This second book of the MetaChristianity books series applies the lessons learned in the first book, How To Unlock Bible Mysteries to a multitude of Bible mysteries related to the understanding of salvation in the Scriptures.
However, please allow me to ask you a fundamental question about your Christian beliefs. Do you even know what salvation is? I am not questioning your salvation here, but I am curious as to whether you can actually define Biblical salvation for me, or for yourself, for that matter? I'll give some help. If you can answer the following questions, then you can probably accurately define Biblical salvation. But if you cannot answer the following questions, it is entirely unlikely that can actually define Biblical salvation. How weird is that?
+ In Jn.3.16 "world" means: "of all humanity, but especially of believers, as the object of God's love" - A Greek-English Lexicon of the New testament and Other Christian Literature, Third Edition - So when exactly could God have "loved the world" (past tense), as in "all humanity", before Christ as an event?
+ Why would Ep.1.10 in the Greek text say, "to bring all things in heaven and on earth together again under one head"? When were "all things … under one head" in the first place?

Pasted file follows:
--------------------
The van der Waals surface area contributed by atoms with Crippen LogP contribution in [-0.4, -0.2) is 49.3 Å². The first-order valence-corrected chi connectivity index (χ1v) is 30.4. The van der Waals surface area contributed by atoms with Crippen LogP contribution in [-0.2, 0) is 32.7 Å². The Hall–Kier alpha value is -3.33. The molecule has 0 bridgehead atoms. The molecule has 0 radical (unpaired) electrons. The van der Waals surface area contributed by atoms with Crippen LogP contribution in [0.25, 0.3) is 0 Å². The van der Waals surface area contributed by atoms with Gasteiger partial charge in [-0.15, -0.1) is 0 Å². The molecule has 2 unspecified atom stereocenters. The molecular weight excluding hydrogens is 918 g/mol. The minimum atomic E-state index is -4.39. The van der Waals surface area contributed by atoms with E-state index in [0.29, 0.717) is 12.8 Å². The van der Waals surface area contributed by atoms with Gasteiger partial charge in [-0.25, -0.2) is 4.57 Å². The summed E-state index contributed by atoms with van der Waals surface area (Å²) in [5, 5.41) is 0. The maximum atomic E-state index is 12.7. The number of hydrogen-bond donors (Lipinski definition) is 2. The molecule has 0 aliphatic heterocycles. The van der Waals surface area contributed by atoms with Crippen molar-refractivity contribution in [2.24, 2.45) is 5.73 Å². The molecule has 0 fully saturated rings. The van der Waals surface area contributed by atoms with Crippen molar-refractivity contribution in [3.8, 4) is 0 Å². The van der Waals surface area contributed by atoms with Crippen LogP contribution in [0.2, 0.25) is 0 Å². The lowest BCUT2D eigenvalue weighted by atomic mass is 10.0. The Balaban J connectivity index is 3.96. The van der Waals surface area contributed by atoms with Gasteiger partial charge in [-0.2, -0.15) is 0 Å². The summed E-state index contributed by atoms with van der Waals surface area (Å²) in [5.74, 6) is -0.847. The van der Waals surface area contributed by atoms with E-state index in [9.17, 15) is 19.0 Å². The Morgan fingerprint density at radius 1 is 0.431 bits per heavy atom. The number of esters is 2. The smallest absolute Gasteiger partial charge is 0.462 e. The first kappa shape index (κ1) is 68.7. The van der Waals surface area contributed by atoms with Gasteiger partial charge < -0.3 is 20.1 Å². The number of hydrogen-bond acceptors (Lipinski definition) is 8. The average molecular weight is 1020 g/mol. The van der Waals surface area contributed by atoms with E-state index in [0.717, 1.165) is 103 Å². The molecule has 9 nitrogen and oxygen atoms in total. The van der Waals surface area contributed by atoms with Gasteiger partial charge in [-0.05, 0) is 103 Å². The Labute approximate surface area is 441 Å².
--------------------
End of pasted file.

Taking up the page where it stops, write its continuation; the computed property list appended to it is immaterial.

+ In Mt.11.28 Jesus says in the Greek text, "Come to me, all you who are weary and burdened, and I again will give you rest." When were we at rest the first time?
+ 1Pe.1.18b says, "you were redeemed from the empty way of life". To be redeemed means to purchase back something one has previously owned that is not now owned. When were we previously owned by God?
+ Ro.5.10 says, "when we were God's enemies, we were reconciled to him". To be reconciled means a restoring of a relationship that once was, was broken and is restored. When were we in a relationship with God the first time?
+ Lk.15.4-7 talks of losing one of a hundred sheep, "loses one of them" and "I have found my lost sheep". When were we once one of a hundred sheep before we got lost?
+ In the New Testament two Greek words and their derivatives, sozo and soteria, are primarily translated to convey the sense of "to save" and "salvation". Both mean a restoration to a former state of safety and well being. When were we first in a state of safety and well being?
So, can you answer these questions? Or more to the point, now that you have read these questions do you really think that anyone could accurately define Biblical salvation without first knowing the answers to these Bible mysteries? Maybe you should read this book and find out exactly what Biblical salvation actually is...